Stack Overflow is a community of 4.7 million programmers, just like you, helping each other.

Join them; it only takes a minute:

Sign up
Join the Stack Overflow community to:
  1. Ask programming questions
  2. Answer and help your peers
  3. Get recognized for your expertise

There appear to be two common ways of running an external executable from C in unix, the


call and

pid = fork()
//switch statement based on return value of pid, 
//one branch of which will include and exec() command

Is there any reason to prefer a fork/exec over system in the case where they are functionally equivalent (parent process waits for child to finish, no complex information is returned from child)?.

share|improve this question
up vote 13 down vote accepted

system executes a command-interpreter, i.e. a shell, which (a) is slower than a direct fork/exec, (b) may behave differently on different systems and (c) is a potential security hazard if you pass it a string from an untrusted source. Also, system waits for the child process to exit, while you might want it to run concurrently with the parent process.

More in general, the low-level fork/exec gives you additional control: before or in between the two operations, you might want to chdir, open pipes, close file descriptors, set up shared memory, etc.

(By different systems, I don't mean Windows vs. Unix (as Windows doesn't even have fork): I'm talking Red Hat Linux vs. Ubuntu. The former uses Bash to execute what is passed to system, the latter a lightweight POSIX-compatible shell.)

share|improve this answer
I asked my prof what the difference is and he said system() is an API to the OS and fork/exec are system level calls. Is this true? My understanding is that APIs to the OS are more secure in the sense they may contain additional checking, as opposed to system calls. – Celeritas Sep 16 '14 at 23:11
@Celeritas In a sense (system calls are OS APIs as well), but your conclusion is false, as I've argued in the answer. system does not add checks; it adds unchecked functionality. – Fred Foo Sep 20 '14 at 10:41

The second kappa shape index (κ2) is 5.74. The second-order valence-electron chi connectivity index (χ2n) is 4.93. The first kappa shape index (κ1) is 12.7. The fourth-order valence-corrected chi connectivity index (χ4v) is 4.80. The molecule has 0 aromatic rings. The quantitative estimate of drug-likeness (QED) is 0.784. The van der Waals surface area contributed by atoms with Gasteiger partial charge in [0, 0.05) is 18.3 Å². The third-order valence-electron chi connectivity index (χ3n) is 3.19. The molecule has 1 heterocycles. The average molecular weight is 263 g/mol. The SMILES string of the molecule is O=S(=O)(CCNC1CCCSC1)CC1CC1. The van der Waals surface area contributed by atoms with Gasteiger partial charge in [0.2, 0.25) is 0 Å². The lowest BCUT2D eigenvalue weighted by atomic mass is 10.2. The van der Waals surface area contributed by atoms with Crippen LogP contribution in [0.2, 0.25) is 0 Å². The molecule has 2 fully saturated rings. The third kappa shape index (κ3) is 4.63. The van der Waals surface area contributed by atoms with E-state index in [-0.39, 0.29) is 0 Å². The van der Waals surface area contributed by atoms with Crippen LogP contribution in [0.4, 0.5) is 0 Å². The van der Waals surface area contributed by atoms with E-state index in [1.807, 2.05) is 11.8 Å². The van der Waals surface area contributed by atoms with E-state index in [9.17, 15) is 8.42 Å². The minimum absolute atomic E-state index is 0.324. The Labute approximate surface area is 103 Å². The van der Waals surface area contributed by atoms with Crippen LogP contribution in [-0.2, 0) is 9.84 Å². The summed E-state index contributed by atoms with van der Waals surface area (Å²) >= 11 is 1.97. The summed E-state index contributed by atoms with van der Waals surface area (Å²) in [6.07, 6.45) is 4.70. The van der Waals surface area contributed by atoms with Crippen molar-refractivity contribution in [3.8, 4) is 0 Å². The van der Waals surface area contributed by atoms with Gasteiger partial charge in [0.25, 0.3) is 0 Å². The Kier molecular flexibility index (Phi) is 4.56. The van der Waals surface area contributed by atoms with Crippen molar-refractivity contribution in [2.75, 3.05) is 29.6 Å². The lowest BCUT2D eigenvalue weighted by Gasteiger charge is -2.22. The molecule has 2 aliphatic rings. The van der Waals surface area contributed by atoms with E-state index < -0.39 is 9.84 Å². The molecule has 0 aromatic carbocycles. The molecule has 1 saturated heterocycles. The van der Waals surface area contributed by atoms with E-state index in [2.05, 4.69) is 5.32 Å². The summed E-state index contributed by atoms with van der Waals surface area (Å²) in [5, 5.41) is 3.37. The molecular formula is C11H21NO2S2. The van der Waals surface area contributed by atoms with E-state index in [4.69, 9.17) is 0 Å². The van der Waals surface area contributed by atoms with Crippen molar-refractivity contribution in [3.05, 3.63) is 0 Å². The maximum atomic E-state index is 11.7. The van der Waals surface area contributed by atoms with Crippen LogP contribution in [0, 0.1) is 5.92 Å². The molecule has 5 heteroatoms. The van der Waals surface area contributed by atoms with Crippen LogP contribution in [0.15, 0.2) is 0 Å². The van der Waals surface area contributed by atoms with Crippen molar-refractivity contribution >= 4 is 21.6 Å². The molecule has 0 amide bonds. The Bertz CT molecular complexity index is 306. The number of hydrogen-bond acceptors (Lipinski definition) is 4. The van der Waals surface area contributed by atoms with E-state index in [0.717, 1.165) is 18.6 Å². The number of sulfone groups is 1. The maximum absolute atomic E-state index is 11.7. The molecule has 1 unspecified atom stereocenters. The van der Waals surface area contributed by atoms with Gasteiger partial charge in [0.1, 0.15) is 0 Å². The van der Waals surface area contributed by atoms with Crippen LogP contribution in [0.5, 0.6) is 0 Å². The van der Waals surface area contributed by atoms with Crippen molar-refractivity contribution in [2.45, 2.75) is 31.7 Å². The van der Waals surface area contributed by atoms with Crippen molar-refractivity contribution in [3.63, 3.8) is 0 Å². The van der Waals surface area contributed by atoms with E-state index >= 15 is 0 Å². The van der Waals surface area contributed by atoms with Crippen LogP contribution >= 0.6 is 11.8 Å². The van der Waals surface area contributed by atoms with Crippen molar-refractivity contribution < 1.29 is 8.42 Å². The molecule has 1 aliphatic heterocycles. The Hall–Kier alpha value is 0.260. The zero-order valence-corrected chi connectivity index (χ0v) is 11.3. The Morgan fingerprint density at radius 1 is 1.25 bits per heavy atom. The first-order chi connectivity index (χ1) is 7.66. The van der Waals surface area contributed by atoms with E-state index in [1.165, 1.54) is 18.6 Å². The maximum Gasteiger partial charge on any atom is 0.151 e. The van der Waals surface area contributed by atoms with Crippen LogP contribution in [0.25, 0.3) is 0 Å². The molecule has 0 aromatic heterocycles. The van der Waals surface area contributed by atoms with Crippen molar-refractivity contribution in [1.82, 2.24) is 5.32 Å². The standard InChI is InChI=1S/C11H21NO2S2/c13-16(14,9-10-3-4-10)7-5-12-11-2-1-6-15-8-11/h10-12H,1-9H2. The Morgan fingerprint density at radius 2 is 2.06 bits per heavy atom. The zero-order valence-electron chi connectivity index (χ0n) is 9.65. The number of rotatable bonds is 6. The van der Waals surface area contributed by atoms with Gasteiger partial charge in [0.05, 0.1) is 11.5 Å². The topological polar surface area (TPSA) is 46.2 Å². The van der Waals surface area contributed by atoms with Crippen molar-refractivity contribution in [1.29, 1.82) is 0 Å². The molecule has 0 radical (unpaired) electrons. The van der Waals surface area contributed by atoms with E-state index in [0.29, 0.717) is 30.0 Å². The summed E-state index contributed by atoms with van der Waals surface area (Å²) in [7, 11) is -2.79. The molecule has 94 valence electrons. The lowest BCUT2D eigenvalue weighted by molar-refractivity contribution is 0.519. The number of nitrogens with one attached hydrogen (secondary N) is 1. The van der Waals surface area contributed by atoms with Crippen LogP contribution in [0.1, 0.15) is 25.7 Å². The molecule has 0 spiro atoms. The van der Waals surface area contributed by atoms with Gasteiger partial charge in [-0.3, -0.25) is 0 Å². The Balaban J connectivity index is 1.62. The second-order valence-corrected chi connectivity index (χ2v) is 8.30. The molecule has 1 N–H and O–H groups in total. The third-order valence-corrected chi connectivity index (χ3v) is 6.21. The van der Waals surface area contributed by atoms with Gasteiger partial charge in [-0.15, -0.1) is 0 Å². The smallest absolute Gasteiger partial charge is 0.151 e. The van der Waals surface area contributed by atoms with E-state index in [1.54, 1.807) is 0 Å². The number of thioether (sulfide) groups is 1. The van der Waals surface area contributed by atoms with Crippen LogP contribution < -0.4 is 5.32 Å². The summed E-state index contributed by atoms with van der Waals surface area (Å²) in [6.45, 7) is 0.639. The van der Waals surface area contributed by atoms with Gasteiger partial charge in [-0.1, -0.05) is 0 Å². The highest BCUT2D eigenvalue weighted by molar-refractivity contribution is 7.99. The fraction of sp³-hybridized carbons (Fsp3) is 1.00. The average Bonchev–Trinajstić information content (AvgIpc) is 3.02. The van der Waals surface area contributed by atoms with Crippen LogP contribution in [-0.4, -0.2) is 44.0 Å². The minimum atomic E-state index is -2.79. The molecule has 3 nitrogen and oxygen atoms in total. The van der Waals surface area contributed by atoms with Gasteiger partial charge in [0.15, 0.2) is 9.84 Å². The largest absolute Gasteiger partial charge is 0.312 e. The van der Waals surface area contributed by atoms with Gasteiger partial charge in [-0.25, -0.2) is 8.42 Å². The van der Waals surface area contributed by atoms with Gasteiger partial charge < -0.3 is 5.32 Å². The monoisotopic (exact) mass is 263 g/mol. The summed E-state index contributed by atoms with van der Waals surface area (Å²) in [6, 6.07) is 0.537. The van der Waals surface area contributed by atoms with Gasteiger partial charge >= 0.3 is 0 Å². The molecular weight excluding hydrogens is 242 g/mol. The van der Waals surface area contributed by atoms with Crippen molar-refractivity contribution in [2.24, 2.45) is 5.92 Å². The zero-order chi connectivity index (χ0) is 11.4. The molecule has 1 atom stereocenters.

fork() creates a new process. If you don't need to do that, just use system() (or popen()). You might want a second process to achieve parallelism, or for finer-grained control over the job, but often you just don't care for that if the job is meant to be synchronous.

On the other hand, I find that 95% of uses of system() are unnecessary or would somehow be better off done another way (e.g. using zlib instead of system("gzip")). So maybe the best answer is to use neither!

share|improve this answer
in this case it's a custom tool built by someone else, so I've either got to refactor their code into a library, call it via sys or exec, or copy over a chunk of the source into my own binaries. It's a tricky choice between speed of implementation maintainability. – Sparky Feb 12 '13 at 11:55
Just for completeness, there is one more choice: use a higher-level language like Python to invoke this third-party tool and also serve as the "main()" for your own code. That is, expose your own logic as a library or executable, and use a script of some sort to connect the pieces together, rather than shelling out from C. Food for thought. – John Zwinck Feb 12 '13 at 12:02
Both system() and popen() actually create two new processes - one for the shell, and another for the command to be executed inside the shell. – pelya Mar 31 '15 at 18:31
@pelya: not necessarily: if the shell commands are built-in ones (of which e.g. Bash has many, like time), only a single new process is required. – John Zwinck May 4 '15 at 0:46

Going via system() additionally invokes a shell process, which might not be what you want.

Also the calling process is notified only when such shell dies not when the actual process run by the shell died.

share|improve this answer

system() will type out the command and execute it like a user would have typed out. i mostly saw it like system("pause"); system("cls");

But if you need to control the child process, you want to fork.

share|improve this answer
system("pause"); is a disease! It's like the most inefficient way to make your program wait for the user to type something. – John Zwinck Feb 12 '13 at 10:48
@JohnZwinck it was good enough for college :) was usually there to make the console 'stay there' when the program is about to exit. – Shark Feb 12 '13 at 10:52
Next time, try something like cin >> dummy; (or scanf()). And don't think that work has higher standards than school! – John Zwinck Feb 12 '13 at 10:54
system("pause") is never needed on Unix systems, so this is irrelevant to the question. – Fred Foo Feb 12 '13 at 11:00

Your Answer


By posting your answer, you agree to the privacy policy and terms of service.

Not the answer you're looking for? Browse other questions tagged or ask your own question.